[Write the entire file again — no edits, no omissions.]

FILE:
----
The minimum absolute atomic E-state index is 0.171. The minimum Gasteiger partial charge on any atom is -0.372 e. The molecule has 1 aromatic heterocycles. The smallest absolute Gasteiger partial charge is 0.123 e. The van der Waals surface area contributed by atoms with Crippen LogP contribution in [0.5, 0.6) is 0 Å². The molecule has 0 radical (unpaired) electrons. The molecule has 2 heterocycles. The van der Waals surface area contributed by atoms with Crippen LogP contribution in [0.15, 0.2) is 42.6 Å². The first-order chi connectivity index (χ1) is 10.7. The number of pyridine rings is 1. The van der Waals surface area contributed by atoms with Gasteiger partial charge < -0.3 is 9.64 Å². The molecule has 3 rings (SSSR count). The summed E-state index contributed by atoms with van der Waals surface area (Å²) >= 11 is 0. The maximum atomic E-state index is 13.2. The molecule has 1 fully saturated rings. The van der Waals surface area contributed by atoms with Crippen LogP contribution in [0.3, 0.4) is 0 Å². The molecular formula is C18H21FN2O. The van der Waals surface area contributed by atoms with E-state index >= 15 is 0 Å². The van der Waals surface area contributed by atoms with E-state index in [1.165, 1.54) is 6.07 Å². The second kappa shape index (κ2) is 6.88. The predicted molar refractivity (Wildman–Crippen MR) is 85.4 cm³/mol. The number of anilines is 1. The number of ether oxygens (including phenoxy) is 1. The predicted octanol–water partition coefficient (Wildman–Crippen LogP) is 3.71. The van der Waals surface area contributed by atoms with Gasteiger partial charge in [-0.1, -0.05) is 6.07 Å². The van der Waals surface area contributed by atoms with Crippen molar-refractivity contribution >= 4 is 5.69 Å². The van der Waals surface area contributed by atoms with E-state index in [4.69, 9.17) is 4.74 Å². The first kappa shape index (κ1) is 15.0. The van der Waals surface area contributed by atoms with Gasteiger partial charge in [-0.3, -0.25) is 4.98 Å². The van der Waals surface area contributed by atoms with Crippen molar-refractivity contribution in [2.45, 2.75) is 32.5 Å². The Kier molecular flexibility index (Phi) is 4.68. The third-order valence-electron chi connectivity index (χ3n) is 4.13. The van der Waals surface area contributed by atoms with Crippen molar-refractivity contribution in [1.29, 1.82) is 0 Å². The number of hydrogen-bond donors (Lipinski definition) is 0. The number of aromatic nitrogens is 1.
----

The minimum absolute atomic E-state index is 0.171. The minimum Gasteiger partial charge on any atom is -0.372 e. The molecule has 1 aromatic heterocycles. The smallest absolute Gasteiger partial charge is 0.123 e. The van der Waals surface area contributed by atoms with Crippen LogP contribution in [0.5, 0.6) is 0 Å². The molecule has 0 radical (unpaired) electrons. The molecule has 2 heterocycles. The van der Waals surface area contributed by atoms with Crippen LogP contribution in [0.15, 0.2) is 42.6 Å². The first-order chi connectivity index (χ1) is 10.7. The number of pyridine rings is 1. The van der Waals surface area contributed by atoms with Gasteiger partial charge < -0.3 is 9.64 Å². The molecule has 3 rings (SSSR count). The summed E-state index contributed by atoms with van der Waals surface area (Å²) >= 11 is 0. The maximum atomic E-state index is 13.2. The molecule has 1 fully saturated rings. The van der Waals surface area contributed by atoms with Crippen LogP contribution in [0.3, 0.4) is 0 Å². The molecular formula is C18H21FN2O. The van der Waals surface area contributed by atoms with E-state index >= 15 is 0 Å². The van der Waals surface area contributed by atoms with E-state index in [1.165, 1.54) is 6.07 Å². The second kappa shape index (κ2) is 6.88. The predicted molar refractivity (Wildman–Crippen MR) is 85.4 cm³/mol. The number of anilines is 1. The number of ether oxygens (including phenoxy) is 1. The predicted octanol–water partition coefficient (Wildman–Crippen LogP) is 3.71. The van der Waals surface area contributed by atoms with Gasteiger partial charge in [-0.1, -0.05) is 6.07 Å². The van der Waals surface area contributed by atoms with Crippen molar-refractivity contribution >= 4 is 5.69 Å². The van der Waals surface area contributed by atoms with E-state index in [4.69, 9.17) is 4.74 Å². The first kappa shape index (κ1) is 15.0. The van der Waals surface area contributed by atoms with Gasteiger partial charge in [-0.3, -0.25) is 4.98 Å². The van der Waals surface area contributed by atoms with Crippen molar-refractivity contribution in [2.45, 2.75) is 32.5 Å². The Kier molecular flexibility index (Phi) is 4.68. The third-order valence-electron chi connectivity index (χ3n) is 4.13. The van der Waals surface area contributed by atoms with Crippen molar-refractivity contribution in [1.29, 1.82) is 0 Å². The number of hydrogen-bond donors (Lipinski definition) is 0. The number of aromatic nitrogens is 1.